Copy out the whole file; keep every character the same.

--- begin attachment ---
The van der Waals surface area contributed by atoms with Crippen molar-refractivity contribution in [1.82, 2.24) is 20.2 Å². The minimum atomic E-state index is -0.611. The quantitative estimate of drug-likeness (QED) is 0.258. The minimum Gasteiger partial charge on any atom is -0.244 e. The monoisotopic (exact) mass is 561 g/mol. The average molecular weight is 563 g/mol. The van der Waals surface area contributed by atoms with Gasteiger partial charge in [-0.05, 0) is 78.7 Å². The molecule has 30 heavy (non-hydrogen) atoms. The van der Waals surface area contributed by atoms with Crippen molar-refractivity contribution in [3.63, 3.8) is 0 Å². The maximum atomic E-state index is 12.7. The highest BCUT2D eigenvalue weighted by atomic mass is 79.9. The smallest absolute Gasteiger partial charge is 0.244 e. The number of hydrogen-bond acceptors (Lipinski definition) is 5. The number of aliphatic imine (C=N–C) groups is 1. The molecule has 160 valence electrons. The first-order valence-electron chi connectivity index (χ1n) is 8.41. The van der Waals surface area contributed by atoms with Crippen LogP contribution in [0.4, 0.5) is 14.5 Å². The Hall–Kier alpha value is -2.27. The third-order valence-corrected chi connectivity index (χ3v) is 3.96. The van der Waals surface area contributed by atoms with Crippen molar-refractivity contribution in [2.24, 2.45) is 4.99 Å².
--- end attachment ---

The van der Waals surface area contributed by atoms with Crippen molar-refractivity contribution in [1.82, 2.24) is 20.2 Å². The minimum atomic E-state index is -0.611. The quantitative estimate of drug-likeness (QED) is 0.258. The minimum Gasteiger partial charge on any atom is -0.244 e. The monoisotopic (exact) mass is 561 g/mol. The average molecular weight is 563 g/mol. The van der Waals surface area contributed by atoms with Gasteiger partial charge in [-0.05, 0) is 78.7 Å². The molecule has 30 heavy (non-hydrogen) atoms. The van der Waals surface area contributed by atoms with Crippen molar-refractivity contribution in [3.63, 3.8) is 0 Å². The maximum atomic E-state index is 12.7. The highest BCUT2D eigenvalue weighted by atomic mass is 79.9. The smallest absolute Gasteiger partial charge is 0.244 e. The number of hydrogen-bond acceptors (Lipinski definition) is 5. The number of aliphatic imine (C=N–C) groups is 1. The molecule has 160 valence electrons. The first-order valence-electron chi connectivity index (χ1n) is 8.41. The van der Waals surface area contributed by atoms with Crippen LogP contribution in [0.4, 0.5) is 14.5 Å². The Hall–Kier alpha value is -2.27. The third-order valence-corrected chi connectivity index (χ3v) is 3.96. The van der Waals surface area contributed by atoms with Crippen molar-refractivity contribution in [2.24, 2.45) is 4.99 Å².